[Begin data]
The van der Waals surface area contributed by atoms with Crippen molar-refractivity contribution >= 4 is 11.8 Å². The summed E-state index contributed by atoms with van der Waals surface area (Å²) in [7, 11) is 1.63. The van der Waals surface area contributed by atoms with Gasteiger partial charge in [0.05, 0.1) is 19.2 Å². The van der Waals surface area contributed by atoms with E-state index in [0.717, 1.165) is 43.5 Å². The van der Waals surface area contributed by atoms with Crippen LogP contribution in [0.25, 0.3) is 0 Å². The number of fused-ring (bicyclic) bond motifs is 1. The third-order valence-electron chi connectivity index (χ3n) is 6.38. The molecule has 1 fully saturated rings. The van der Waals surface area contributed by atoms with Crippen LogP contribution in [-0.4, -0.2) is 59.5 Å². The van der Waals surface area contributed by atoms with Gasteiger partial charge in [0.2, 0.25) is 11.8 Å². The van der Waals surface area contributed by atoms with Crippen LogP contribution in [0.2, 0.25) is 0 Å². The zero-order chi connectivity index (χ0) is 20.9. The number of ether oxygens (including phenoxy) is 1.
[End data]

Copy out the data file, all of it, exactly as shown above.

The van der Waals surface area contributed by atoms with Crippen molar-refractivity contribution >= 4 is 11.8 Å². The summed E-state index contributed by atoms with van der Waals surface area (Å²) in [7, 11) is 1.63. The van der Waals surface area contributed by atoms with Gasteiger partial charge in [0.05, 0.1) is 19.2 Å². The van der Waals surface area contributed by atoms with E-state index in [0.717, 1.165) is 43.5 Å². The van der Waals surface area contributed by atoms with Crippen LogP contribution in [0.25, 0.3) is 0 Å². The number of fused-ring (bicyclic) bond motifs is 1. The third-order valence-electron chi connectivity index (χ3n) is 6.38. The molecule has 1 fully saturated rings. The van der Waals surface area contributed by atoms with Crippen LogP contribution in [-0.4, -0.2) is 59.5 Å². The van der Waals surface area contributed by atoms with Gasteiger partial charge in [0.2, 0.25) is 11.8 Å². The van der Waals surface area contributed by atoms with Crippen LogP contribution in [0.2, 0.25) is 0 Å². The zero-order chi connectivity index (χ0) is 20.9. The number of ether oxygens (including phenoxy) is 1.